Photo By Hyoung Chang/The Denver Post via Getty Images(NEW YORK) — If you want to stay sober while downing a six-pack of beer, Sam Adams founder Jim Koch thinks he has a solution: a spoonful of yeast.

In an interview with Esquire Magazine, Koch said he takes a spoonful of yeast in order to stay sober as he enjoys his own product. Koch, the co-founder and chairman of the Boston Beer Company, claims by mixing some yeast into some yogurt before drinking, he can stay sober all night long.

“One teaspoon per beer, right before you start drinking,” he reportedly told Esquire Magazine.

Koch said that he learned the trick from a friend with a Ph.D. in biochemistry, who said that enzymes called alcohol dehydrogenases (ADH) in the yeast will break down the alcohol before it enters the bloodstream, keeping the drinker from any embarrassing drunken missteps.

“And it will mitigate — not eliminate — but mitigate the effects of alcohol!” Koch warns.

But experts say there’s a lot that can go wrong with this plan.

Dr. Richard Peek, gastroenterologist and director of the Gastroenterology, Hematology and Nutrition at Vanderbilt University, said different people can have very different reactions and pointed out there’s no medical study that has shown that yeast can help inhibit drunkenness.

Peek said it’s possible that yeast enzymes from a powder will not survive the intense stomach acid, meaning it will not help break down alcohol. Additionally Peed said there might be one more uncomfortable result if the theory is correct: hangovers.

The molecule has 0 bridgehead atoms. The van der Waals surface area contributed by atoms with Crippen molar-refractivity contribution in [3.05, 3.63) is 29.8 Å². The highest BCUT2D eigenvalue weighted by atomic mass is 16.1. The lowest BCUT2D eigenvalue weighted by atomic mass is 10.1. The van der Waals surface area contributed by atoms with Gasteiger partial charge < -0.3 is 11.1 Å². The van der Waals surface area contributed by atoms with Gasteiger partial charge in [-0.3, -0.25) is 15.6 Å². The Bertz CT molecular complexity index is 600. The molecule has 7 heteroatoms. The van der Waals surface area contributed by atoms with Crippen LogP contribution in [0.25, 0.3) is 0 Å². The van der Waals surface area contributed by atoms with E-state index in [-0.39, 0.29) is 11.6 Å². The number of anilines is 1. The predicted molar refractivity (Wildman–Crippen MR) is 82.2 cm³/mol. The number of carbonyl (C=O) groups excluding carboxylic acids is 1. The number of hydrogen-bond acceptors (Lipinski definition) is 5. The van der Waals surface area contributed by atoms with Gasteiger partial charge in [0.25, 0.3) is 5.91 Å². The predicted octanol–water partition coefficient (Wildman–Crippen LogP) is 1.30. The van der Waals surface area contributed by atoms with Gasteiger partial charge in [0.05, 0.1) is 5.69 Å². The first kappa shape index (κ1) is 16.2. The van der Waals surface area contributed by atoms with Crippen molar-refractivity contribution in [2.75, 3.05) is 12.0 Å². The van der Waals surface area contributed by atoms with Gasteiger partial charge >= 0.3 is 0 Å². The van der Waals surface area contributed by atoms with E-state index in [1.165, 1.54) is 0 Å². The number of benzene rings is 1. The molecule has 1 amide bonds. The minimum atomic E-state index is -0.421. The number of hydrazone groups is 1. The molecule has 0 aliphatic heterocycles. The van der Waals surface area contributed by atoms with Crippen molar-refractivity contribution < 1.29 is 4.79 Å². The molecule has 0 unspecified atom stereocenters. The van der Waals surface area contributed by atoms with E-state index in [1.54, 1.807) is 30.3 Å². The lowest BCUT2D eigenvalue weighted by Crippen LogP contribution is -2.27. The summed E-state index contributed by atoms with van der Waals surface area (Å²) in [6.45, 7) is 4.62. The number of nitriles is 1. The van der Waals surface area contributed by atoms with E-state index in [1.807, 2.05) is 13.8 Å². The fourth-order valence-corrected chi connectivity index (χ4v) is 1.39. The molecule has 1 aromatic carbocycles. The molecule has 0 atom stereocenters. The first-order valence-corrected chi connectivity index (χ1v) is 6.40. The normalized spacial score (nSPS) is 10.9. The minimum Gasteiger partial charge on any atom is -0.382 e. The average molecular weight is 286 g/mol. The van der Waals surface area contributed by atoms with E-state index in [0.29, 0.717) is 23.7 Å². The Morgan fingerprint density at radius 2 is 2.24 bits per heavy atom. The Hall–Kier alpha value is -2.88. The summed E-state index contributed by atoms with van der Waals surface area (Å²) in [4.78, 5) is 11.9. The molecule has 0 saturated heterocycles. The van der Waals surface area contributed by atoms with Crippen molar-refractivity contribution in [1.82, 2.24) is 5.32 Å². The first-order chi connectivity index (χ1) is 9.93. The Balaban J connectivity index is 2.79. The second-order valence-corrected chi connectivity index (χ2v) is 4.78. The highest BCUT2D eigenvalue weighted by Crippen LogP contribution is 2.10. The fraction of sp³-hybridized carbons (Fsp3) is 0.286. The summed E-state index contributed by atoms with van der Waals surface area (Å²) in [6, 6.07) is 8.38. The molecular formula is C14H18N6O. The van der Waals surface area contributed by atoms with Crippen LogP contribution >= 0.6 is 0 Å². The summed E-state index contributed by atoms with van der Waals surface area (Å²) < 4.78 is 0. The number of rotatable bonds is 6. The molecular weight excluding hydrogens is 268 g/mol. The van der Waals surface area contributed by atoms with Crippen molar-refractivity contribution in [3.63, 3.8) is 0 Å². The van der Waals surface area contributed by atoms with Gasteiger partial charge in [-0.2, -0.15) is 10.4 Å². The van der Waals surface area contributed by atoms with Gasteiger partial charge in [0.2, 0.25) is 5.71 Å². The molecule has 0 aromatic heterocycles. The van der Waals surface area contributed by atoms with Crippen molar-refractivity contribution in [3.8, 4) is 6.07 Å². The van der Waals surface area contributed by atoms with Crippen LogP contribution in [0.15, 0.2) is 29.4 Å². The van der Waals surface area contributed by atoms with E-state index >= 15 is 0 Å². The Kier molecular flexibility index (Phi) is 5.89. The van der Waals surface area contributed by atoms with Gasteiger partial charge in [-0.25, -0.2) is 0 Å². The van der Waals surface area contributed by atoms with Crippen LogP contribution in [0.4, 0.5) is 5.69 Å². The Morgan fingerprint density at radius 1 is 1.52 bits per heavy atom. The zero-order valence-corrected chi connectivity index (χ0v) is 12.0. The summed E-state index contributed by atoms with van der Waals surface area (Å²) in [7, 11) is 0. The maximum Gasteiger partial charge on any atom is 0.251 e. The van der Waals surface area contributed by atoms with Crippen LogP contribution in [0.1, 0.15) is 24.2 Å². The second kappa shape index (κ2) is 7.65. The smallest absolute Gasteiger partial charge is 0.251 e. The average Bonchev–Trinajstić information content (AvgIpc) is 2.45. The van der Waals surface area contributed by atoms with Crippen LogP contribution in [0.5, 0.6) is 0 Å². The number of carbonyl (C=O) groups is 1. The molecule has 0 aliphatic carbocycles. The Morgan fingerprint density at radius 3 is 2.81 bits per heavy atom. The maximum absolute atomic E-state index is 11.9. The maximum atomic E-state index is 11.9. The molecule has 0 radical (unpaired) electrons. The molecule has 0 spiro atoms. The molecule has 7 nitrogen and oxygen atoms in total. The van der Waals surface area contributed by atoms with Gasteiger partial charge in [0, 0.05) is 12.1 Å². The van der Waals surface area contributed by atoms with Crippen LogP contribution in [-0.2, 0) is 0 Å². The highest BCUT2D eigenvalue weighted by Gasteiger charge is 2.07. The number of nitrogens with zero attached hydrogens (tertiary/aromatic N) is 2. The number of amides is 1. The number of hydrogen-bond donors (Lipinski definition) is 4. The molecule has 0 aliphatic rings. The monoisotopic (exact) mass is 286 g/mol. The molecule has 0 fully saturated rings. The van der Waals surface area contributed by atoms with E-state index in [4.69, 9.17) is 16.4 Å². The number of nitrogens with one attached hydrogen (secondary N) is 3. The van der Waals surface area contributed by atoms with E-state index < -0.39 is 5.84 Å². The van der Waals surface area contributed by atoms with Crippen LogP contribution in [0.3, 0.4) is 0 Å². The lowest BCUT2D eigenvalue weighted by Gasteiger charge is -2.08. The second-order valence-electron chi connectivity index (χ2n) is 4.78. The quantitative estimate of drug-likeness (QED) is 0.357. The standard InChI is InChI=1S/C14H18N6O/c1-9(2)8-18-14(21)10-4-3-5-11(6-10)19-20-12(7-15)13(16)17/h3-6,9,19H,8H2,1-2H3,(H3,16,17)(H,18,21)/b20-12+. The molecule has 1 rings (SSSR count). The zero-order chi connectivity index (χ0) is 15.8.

“It’s a double edged sword. If it is actually working like people presume and you’re breaking down more of the alcohol, some of the toxic byproducts of that enzyme [could mean] hangovers could be worse,” said Peek.

However, Peek said the idea was definitely intriguing although he was wary of recommending the practice without more scientific proof.

“There are a lot of questions that [remain.] My summary point is it’s not time to rush out and buy stock in yeast,” Peek said. “[But] if you were going to do a study there would be no shortage of participants.”

Copyright 2014 ABC News Radio

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Scientists Say They’ve Found Funniest City in America

Wavebreak Media/Thinkstock Photos(NEW YORK) — Sorry, Seinfeld.

Though it seems like most sitcoms, famous comedy venues, comedians, improv schools, humor writers, and cartoonists exist in New York City and Los Angeles, a professor says these two places are only the sixth and seventh funniest towns in America, respectively.